Today’s story presents a uniquely Equestrian interpretation of a singularly brilliant sleuth — and there’s more at stake here than a mystery to solve.
The Magician And The Detective
[Romance] [Sad] [Crossover] [Adventure] • 14,685 words
To Holmes, she is always the mare. In his eyes she eclipses the whole of her sex, and fills him with admiration and loathing. Whether she in fact stole the Starry Night was ultimately beside the point. What mattered to Holmes was that he had been matched at his own game, by a mare; that it had not been altogether unpleasant; and that she had caused him, however briefly, to turn his keen and unflinching gaze upon himself.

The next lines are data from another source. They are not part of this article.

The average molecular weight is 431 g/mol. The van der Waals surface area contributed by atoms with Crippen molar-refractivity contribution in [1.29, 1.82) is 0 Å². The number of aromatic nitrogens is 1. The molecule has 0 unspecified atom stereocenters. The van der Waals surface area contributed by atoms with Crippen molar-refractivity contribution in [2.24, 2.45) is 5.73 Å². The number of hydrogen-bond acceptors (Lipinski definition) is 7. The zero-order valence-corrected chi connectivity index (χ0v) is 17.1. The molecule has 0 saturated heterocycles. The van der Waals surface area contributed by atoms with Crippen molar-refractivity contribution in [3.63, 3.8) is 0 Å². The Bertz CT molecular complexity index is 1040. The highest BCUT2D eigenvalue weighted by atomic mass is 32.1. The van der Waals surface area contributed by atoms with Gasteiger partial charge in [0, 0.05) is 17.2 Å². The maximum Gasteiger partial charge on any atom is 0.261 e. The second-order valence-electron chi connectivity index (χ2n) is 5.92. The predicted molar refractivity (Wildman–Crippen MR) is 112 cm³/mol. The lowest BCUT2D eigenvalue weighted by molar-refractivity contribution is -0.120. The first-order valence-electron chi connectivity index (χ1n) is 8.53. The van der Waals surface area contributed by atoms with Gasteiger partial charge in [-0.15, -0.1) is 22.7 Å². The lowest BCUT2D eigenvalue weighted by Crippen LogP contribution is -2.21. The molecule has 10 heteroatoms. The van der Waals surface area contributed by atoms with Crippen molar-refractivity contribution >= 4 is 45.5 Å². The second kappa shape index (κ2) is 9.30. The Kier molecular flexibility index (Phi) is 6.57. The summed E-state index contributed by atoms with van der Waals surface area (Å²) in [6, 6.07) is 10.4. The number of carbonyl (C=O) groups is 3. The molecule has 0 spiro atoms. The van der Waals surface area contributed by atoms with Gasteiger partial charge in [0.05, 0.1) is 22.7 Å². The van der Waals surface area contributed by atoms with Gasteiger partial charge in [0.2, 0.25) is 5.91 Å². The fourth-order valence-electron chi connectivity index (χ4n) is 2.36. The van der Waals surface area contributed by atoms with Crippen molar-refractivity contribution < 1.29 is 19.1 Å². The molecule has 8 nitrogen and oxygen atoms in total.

FROM THE CURATORS: “If this were just one of Doyle’s Holmes stories, it’d ‘just’ be good,” Chris said — but this story goes well beyond that, and impressed us enough for a rare unanimous approval.
Beyond the mystery, there’s also a deep deconstruction of both MLP’s and Doyle’s characters, which brings them to life in a way few stories manage. “It’s got so much to say about its characters I think in some ways I’m still processing it,” Horizon said. Chris added, “The interpretation of Trixie really sells it for me. She deftly walks the line between sympathetic and antagonistic.”
The twists of the final chapters also spurred high praise. “The phrase Tour de Force gets tossed around far too often, but I’d absolutely describe this fic’s end as such,” Chris said.
Read on for our interview, in which Bad Horse discusses interactive literature, Sherlock Holmes’ class consciousness, and a writing tip well worth repeating.